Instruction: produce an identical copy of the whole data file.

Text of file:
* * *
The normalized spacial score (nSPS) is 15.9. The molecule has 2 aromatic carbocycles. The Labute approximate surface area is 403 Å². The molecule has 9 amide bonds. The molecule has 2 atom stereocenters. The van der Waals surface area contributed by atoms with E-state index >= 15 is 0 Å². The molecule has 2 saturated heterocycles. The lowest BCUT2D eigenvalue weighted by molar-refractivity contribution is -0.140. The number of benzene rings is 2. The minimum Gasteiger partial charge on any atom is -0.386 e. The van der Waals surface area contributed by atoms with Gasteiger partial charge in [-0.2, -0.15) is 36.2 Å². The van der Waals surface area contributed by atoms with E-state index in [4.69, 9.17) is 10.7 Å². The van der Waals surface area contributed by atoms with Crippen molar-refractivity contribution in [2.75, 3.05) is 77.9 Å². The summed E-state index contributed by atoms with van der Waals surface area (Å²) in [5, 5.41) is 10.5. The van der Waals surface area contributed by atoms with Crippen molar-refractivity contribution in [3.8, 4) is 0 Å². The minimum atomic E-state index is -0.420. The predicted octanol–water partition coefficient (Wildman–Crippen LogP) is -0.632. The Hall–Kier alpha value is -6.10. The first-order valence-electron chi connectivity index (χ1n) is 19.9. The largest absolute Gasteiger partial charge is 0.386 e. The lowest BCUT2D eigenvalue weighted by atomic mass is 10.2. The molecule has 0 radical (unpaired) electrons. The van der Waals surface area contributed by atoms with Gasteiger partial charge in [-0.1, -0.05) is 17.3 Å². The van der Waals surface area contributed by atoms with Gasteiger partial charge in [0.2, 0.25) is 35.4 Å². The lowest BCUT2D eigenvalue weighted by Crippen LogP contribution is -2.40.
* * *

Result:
The normalized spacial score (nSPS) is 15.9. The molecule has 2 aromatic carbocycles. The Labute approximate surface area is 403 Å². The molecule has 9 amide bonds. The molecule has 2 atom stereocenters. The van der Waals surface area contributed by atoms with E-state index >= 15 is 0 Å². The molecule has 2 saturated heterocycles. The lowest BCUT2D eigenvalue weighted by molar-refractivity contribution is -0.140. The number of benzene rings is 2. The minimum Gasteiger partial charge on any atom is -0.386 e. The van der Waals surface area contributed by atoms with Gasteiger partial charge in [-0.2, -0.15) is 36.2 Å². The van der Waals surface area contributed by atoms with E-state index in [4.69, 9.17) is 10.7 Å². The van der Waals surface area contributed by atoms with Crippen molar-refractivity contribution in [2.75, 3.05) is 77.9 Å². The summed E-state index contributed by atoms with van der Waals surface area (Å²) in [5, 5.41) is 10.5. The van der Waals surface area contributed by atoms with Crippen molar-refractivity contribution in [3.8, 4) is 0 Å². The minimum atomic E-state index is -0.420. The predicted octanol–water partition coefficient (Wildman–Crippen LogP) is -0.632. The Hall–Kier alpha value is -6.10. The first-order valence-electron chi connectivity index (χ1n) is 19.9. The largest absolute Gasteiger partial charge is 0.386 e. The lowest BCUT2D eigenvalue weighted by atomic mass is 10.2. The molecule has 0 radical (unpaired) electrons. The van der Waals surface area contributed by atoms with Gasteiger partial charge in [-0.1, -0.05) is 17.3 Å². The van der Waals surface area contributed by atoms with Gasteiger partial charge in [0.2, 0.25) is 35.4 Å². The lowest BCUT2D eigenvalue weighted by Crippen LogP contribution is -2.40.